Insulators: Electrons gaining mass
The potential of electron surface states of topological insulators has now been considerably enhanced by the discovery of surface states with a gap in their energy spectrum
Topological insulators are some of the most promising electronic materials available, because they allow the use of the electron’s magnetic property — its spin — for enhanced low-loss computing technology. This advantageous property is based on energy states at the surface, where electrons propagate in a similar way to particles that have no mass. Takashi Takahashi, Seigo Souma and co-workers from WPI-AIMR, with colleagues from Tohoku University’s Physics Department and Osaka University, have now made the surprising discovery that in some topological insulators these electrons at the surface state can also show mass, which leads to entirely new effects for spin electronics1.
The difference between normal electrons and those in the surface states of topological insulators is that the latter show ‘time-reversal symmetry’, which means, for example, that if the motion of electrons was filmed with a camera, the film would always look the same, whether it is played forwards or backwards. This time-reversal symmetry is at the core of many attractive properties of topological insulators, including their protection against losses. One feature of this symmetry is that the surface energy states show a characteristic X-shape when electron energy is plotted against momentum (see image).
The researchers have now studied how this X-shape evolves in the topological insulator, thallium–bismuth–selenium. The experiments were performed on an angle-resolved photoemission spectrometer at the WPI-AIMR, which currently has the highest available energy resolution in the world. During the evolution, selenium atoms are increasingly replaced by sulfur. Because the sulfur analogue, thallium–bismuth–sulfur, is not a topological insulator, the replacement of selenium by sulfur enables the tracking of the transition from a topological insulator to a classical insulator.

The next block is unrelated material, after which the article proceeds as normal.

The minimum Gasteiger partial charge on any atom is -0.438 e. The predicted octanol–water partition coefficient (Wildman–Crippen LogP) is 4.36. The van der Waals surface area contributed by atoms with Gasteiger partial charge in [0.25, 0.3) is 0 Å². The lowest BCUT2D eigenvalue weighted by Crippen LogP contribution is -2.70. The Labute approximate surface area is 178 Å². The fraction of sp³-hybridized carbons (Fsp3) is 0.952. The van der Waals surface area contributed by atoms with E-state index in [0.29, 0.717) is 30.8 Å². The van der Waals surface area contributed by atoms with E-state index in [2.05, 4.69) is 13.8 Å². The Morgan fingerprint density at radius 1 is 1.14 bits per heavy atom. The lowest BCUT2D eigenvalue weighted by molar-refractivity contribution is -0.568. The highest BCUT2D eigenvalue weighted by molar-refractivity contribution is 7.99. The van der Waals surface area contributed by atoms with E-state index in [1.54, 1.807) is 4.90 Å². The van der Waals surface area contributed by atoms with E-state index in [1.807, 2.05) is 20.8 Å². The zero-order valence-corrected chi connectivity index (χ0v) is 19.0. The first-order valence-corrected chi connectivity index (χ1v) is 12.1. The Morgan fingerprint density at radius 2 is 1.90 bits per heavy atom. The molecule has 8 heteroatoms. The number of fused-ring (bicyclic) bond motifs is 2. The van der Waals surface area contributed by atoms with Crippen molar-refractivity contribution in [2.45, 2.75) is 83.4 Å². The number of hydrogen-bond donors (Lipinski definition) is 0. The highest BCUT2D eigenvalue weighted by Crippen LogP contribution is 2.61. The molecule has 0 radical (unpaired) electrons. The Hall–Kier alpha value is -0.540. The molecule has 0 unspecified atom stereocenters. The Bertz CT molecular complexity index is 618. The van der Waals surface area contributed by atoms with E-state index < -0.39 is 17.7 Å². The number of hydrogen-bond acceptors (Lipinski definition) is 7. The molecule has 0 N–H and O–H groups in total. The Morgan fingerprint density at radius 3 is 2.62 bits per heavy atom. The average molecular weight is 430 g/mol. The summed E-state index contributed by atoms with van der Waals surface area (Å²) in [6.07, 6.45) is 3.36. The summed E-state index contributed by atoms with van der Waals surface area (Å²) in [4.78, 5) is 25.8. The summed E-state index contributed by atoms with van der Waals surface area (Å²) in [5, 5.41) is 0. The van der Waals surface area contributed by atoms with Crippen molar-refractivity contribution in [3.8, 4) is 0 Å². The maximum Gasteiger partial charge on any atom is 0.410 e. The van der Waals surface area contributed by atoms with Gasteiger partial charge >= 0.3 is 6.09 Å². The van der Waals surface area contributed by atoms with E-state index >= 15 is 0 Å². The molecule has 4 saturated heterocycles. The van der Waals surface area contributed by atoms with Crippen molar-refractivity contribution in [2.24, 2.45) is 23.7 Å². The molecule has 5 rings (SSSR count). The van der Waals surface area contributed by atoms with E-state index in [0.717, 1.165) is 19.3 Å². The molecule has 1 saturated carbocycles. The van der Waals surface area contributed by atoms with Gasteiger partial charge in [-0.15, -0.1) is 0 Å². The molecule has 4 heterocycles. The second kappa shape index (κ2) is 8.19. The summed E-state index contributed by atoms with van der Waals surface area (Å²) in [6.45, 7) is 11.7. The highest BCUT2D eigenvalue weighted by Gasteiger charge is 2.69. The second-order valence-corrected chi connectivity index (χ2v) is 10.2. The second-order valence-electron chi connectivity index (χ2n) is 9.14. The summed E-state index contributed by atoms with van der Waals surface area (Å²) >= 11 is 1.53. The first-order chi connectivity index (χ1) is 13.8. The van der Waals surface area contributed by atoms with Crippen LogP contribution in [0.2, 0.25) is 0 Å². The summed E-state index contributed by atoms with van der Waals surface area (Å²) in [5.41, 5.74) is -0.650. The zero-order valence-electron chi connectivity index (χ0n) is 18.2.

With increasing sulfur content, the surface energy states slowly begin to lose their X-shape and a gap opens up in the center of the ‘X’. This means that the electrons no longer appear massless. “There are predictions that topological insulators with a gap show a coupling between magnetic and electronic effects, the strength of which is independent of the material,” explains Souma. This could be of particular relevance to information storage technologies, because such an effect allows the control of magnetic information with electrical fields.
The present study makes a compelling case for the technological importance of topological insulators, which continue to be one of the most intensively studied materials today. “Our next step will be to study the origin of this energy gap, which remains poorly understood,” says Souma, adding that an experimental demonstration of the predicted novel effects will also be important.
Sato, T., Segawa, K., Kosaka, K., Souma, S., Nakayama, K., Eto, K., Minami, T., Ando, Y. & Takahashi, T. Unexpected mass acquisition of Dirac fermions at the quantum phase transition of a topological insulator. Nature Physics 7, 840 (2011). | article
This research highlight has been approved by the author of the original article and all empirical data contained within has been provided by said author.